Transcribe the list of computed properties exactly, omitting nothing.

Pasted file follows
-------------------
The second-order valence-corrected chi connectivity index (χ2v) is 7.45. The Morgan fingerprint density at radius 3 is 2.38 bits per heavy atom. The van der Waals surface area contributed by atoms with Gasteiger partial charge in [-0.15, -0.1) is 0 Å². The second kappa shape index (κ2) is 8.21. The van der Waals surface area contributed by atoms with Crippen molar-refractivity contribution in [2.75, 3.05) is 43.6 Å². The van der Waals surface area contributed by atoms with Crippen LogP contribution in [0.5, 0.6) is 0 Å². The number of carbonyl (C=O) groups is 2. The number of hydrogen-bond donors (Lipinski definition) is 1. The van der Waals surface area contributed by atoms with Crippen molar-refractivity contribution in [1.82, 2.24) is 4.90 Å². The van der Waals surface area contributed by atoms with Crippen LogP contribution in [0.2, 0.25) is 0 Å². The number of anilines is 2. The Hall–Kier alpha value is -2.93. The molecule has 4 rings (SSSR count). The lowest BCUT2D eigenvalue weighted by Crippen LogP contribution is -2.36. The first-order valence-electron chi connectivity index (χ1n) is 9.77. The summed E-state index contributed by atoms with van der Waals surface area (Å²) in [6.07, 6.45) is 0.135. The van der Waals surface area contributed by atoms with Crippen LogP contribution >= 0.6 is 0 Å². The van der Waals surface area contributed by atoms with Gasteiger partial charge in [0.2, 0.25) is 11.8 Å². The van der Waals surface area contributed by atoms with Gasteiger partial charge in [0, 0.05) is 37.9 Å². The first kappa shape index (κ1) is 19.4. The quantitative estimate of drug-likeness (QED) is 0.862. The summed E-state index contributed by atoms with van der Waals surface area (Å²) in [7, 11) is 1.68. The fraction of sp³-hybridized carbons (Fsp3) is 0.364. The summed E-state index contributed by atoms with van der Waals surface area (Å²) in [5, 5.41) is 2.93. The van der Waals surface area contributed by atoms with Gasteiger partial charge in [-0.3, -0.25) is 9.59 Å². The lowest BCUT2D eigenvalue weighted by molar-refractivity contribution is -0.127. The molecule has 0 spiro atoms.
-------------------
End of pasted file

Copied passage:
The second-order valence-corrected chi connectivity index (χ2v) is 7.45. The Morgan fingerprint density at radius 3 is 2.38 bits per heavy atom. The van der Waals surface area contributed by atoms with Gasteiger partial charge in [-0.15, -0.1) is 0 Å². The second kappa shape index (κ2) is 8.21. The van der Waals surface area contributed by atoms with Crippen molar-refractivity contribution in [2.75, 3.05) is 43.6 Å². The van der Waals surface area contributed by atoms with Crippen LogP contribution in [0.5, 0.6) is 0 Å². The number of carbonyl (C=O) groups is 2. The number of hydrogen-bond donors (Lipinski definition) is 1. The van der Waals surface area contributed by atoms with Crippen molar-refractivity contribution in [1.82, 2.24) is 4.90 Å². The van der Waals surface area contributed by atoms with Crippen LogP contribution in [0.2, 0.25) is 0 Å². The number of anilines is 2. The Hall–Kier alpha value is -2.93. The molecule has 4 rings (SSSR count). The lowest BCUT2D eigenvalue weighted by Crippen LogP contribution is -2.36. The first-order valence-electron chi connectivity index (χ1n) is 9.77. The summed E-state index contributed by atoms with van der Waals surface area (Å²) in [6.07, 6.45) is 0.135. The van der Waals surface area contributed by atoms with Crippen LogP contribution >= 0.6 is 0 Å². The van der Waals surface area contributed by atoms with Gasteiger partial charge in [0.2, 0.25) is 11.8 Å². The van der Waals surface area contributed by atoms with Gasteiger partial charge in [0, 0.05) is 37.9 Å². The first kappa shape index (κ1) is 19.4. The quantitative estimate of drug-likeness (QED) is 0.862. The summed E-state index contributed by atoms with van der Waals surface area (Å²) in [7, 11) is 1.68. The fraction of sp³-hybridized carbons (Fsp3) is 0.364. The summed E-state index contributed by atoms with van der Waals surface area (Å²) in [5, 5.41) is 2.93. The van der Waals surface area contributed by atoms with Gasteiger partial charge in [-0.3, -0.25) is 9.59 Å². The lowest BCUT2D eigenvalue weighted by molar-refractivity contribution is -0.127. The molecule has 0 spiro atoms.